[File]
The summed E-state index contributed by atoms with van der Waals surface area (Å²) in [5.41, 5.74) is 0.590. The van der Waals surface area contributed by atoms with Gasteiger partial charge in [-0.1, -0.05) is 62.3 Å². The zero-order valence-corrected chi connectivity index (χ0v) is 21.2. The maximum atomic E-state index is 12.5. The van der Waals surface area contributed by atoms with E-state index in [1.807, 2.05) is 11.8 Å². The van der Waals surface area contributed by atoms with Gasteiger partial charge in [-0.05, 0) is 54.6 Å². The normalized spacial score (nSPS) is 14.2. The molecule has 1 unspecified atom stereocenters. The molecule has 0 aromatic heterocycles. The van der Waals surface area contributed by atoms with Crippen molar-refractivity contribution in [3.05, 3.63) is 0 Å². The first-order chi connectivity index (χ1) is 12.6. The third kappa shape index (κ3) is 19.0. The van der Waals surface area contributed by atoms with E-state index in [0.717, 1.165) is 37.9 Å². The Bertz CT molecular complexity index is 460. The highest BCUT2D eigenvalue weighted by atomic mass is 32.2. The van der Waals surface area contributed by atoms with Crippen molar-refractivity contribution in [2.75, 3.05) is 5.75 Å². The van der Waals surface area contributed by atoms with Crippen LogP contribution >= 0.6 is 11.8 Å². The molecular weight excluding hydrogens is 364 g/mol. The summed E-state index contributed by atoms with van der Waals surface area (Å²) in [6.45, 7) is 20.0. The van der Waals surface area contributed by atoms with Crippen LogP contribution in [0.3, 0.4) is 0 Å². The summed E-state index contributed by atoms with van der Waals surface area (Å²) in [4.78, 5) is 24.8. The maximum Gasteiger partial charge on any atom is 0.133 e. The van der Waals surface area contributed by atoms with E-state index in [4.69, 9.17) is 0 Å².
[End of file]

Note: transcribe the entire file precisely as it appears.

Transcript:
The summed E-state index contributed by atoms with van der Waals surface area (Å²) in [5.41, 5.74) is 0.590. The van der Waals surface area contributed by atoms with Gasteiger partial charge in [-0.1, -0.05) is 62.3 Å². The zero-order valence-corrected chi connectivity index (χ0v) is 21.2. The maximum atomic E-state index is 12.5. The van der Waals surface area contributed by atoms with E-state index in [1.807, 2.05) is 11.8 Å². The van der Waals surface area contributed by atoms with Gasteiger partial charge in [-0.05, 0) is 54.6 Å². The normalized spacial score (nSPS) is 14.2. The molecule has 1 unspecified atom stereocenters. The molecule has 0 aromatic heterocycles. The van der Waals surface area contributed by atoms with Crippen molar-refractivity contribution in [3.05, 3.63) is 0 Å². The first-order chi connectivity index (χ1) is 12.6. The third kappa shape index (κ3) is 19.0. The van der Waals surface area contributed by atoms with E-state index in [0.717, 1.165) is 37.9 Å². The Bertz CT molecular complexity index is 460. The highest BCUT2D eigenvalue weighted by atomic mass is 32.2. The van der Waals surface area contributed by atoms with Crippen molar-refractivity contribution in [2.75, 3.05) is 5.75 Å². The van der Waals surface area contributed by atoms with Crippen LogP contribution >= 0.6 is 11.8 Å². The molecular weight excluding hydrogens is 364 g/mol. The summed E-state index contributed by atoms with van der Waals surface area (Å²) in [6.45, 7) is 20.0. The van der Waals surface area contributed by atoms with Crippen LogP contribution in [0.3, 0.4) is 0 Å². The summed E-state index contributed by atoms with van der Waals surface area (Å²) in [4.78, 5) is 24.8. The maximum Gasteiger partial charge on any atom is 0.133 e. The van der Waals surface area contributed by atoms with E-state index in [4.69, 9.17) is 0 Å².